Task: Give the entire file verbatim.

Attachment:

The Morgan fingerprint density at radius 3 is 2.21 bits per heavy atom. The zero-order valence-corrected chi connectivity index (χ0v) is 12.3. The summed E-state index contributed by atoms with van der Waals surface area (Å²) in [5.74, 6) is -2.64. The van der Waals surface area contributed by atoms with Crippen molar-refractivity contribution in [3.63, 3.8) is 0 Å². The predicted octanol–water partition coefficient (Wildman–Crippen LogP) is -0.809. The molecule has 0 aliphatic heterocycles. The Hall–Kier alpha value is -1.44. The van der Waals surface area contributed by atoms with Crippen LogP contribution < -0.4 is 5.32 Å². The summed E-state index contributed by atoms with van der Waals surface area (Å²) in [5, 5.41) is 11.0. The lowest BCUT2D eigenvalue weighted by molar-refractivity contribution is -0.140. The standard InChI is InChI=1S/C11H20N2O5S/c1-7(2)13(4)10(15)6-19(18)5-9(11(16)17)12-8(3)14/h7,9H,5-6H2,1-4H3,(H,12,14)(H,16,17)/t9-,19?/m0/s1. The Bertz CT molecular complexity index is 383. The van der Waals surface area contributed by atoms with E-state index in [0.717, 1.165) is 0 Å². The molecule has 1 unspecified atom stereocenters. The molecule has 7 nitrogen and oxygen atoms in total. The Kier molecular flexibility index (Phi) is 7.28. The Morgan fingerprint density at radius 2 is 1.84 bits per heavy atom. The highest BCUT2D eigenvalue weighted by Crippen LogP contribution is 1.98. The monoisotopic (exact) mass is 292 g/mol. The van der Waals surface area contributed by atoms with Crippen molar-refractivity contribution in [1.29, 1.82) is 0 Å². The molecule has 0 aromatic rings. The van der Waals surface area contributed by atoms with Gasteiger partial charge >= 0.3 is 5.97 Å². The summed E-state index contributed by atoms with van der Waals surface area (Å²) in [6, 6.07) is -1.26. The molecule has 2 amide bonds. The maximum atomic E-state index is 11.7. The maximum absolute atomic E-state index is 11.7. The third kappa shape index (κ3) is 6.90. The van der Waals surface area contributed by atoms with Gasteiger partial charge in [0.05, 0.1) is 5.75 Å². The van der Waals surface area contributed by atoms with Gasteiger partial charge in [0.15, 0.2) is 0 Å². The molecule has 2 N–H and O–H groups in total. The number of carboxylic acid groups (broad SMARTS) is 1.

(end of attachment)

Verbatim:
The Morgan fingerprint density at radius 3 is 2.21 bits per heavy atom. The zero-order valence-corrected chi connectivity index (χ0v) is 12.3. The summed E-state index contributed by atoms with van der Waals surface area (Å²) in [5.74, 6) is -2.64. The van der Waals surface area contributed by atoms with Crippen molar-refractivity contribution in [3.63, 3.8) is 0 Å². The predicted octanol–water partition coefficient (Wildman–Crippen LogP) is -0.809. The molecule has 0 aliphatic heterocycles. The Hall–Kier alpha value is -1.44. The van der Waals surface area contributed by atoms with Crippen LogP contribution < -0.4 is 5.32 Å². The summed E-state index contributed by atoms with van der Waals surface area (Å²) in [5, 5.41) is 11.0. The lowest BCUT2D eigenvalue weighted by molar-refractivity contribution is -0.140. The standard InChI is InChI=1S/C11H20N2O5S/c1-7(2)13(4)10(15)6-19(18)5-9(11(16)17)12-8(3)14/h7,9H,5-6H2,1-4H3,(H,12,14)(H,16,17)/t9-,19?/m0/s1. The Bertz CT molecular complexity index is 383. The van der Waals surface area contributed by atoms with E-state index in [0.717, 1.165) is 0 Å². The molecule has 1 unspecified atom stereocenters. The molecule has 7 nitrogen and oxygen atoms in total. The Kier molecular flexibility index (Phi) is 7.28. The Morgan fingerprint density at radius 2 is 1.84 bits per heavy atom. The highest BCUT2D eigenvalue weighted by Crippen LogP contribution is 1.98. The monoisotopic (exact) mass is 292 g/mol. The van der Waals surface area contributed by atoms with Crippen molar-refractivity contribution in [1.29, 1.82) is 0 Å². The molecule has 0 aromatic rings. The van der Waals surface area contributed by atoms with Gasteiger partial charge >= 0.3 is 5.97 Å². The summed E-state index contributed by atoms with van der Waals surface area (Å²) in [6, 6.07) is -1.26. The molecule has 2 amide bonds. The maximum atomic E-state index is 11.7. The maximum absolute atomic E-state index is 11.7. The third kappa shape index (κ3) is 6.90. The van der Waals surface area contributed by atoms with Gasteiger partial charge in [0.05, 0.1) is 5.75 Å². The van der Waals surface area contributed by atoms with Gasteiger partial charge in [0.15, 0.2) is 0 Å². The molecule has 2 N–H and O–H groups in total. The number of carboxylic acid groups (broad SMARTS) is 1.